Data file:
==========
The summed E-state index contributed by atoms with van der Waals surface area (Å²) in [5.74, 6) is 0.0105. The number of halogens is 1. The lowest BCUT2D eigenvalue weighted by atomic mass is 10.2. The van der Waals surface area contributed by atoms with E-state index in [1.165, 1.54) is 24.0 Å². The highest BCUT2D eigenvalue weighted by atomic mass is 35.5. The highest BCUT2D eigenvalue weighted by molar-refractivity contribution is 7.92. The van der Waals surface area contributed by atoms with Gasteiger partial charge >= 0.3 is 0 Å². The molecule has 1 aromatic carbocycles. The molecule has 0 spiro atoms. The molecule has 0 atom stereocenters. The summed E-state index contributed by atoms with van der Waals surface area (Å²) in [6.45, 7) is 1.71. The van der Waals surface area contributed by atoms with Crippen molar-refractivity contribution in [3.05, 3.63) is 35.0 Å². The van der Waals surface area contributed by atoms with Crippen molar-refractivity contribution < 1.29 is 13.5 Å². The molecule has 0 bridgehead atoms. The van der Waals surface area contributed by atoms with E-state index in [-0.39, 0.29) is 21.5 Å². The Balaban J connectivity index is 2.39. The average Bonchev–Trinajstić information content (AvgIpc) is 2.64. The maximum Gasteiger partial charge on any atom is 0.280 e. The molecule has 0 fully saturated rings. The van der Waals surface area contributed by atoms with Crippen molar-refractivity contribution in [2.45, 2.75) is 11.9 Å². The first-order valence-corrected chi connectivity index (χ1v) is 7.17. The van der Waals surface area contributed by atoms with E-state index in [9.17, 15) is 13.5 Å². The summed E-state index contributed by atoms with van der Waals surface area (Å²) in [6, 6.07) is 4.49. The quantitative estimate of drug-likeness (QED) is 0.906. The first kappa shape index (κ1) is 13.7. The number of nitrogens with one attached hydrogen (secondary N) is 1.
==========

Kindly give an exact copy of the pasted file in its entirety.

The summed E-state index contributed by atoms with van der Waals surface area (Å²) in [5.74, 6) is 0.0105. The number of halogens is 1. The lowest BCUT2D eigenvalue weighted by atomic mass is 10.2. The van der Waals surface area contributed by atoms with E-state index in [1.165, 1.54) is 24.0 Å². The highest BCUT2D eigenvalue weighted by atomic mass is 35.5. The highest BCUT2D eigenvalue weighted by molar-refractivity contribution is 7.92. The van der Waals surface area contributed by atoms with Gasteiger partial charge >= 0.3 is 0 Å². The molecule has 1 aromatic carbocycles. The molecule has 0 spiro atoms. The molecule has 0 atom stereocenters. The summed E-state index contributed by atoms with van der Waals surface area (Å²) in [6.45, 7) is 1.71. The van der Waals surface area contributed by atoms with Crippen molar-refractivity contribution in [3.05, 3.63) is 35.0 Å². The van der Waals surface area contributed by atoms with Crippen molar-refractivity contribution < 1.29 is 13.5 Å². The molecule has 0 bridgehead atoms. The van der Waals surface area contributed by atoms with E-state index in [-0.39, 0.29) is 21.5 Å². The Balaban J connectivity index is 2.39. The average Bonchev–Trinajstić information content (AvgIpc) is 2.64. The maximum Gasteiger partial charge on any atom is 0.280 e. The molecule has 0 fully saturated rings. The van der Waals surface area contributed by atoms with Crippen molar-refractivity contribution in [2.45, 2.75) is 11.9 Å². The first-order valence-corrected chi connectivity index (χ1v) is 7.17. The van der Waals surface area contributed by atoms with E-state index in [9.17, 15) is 13.5 Å². The summed E-state index contributed by atoms with van der Waals surface area (Å²) in [6, 6.07) is 4.49. The quantitative estimate of drug-likeness (QED) is 0.906. The first kappa shape index (κ1) is 13.7. The number of nitrogens with one attached hydrogen (secondary N) is 1.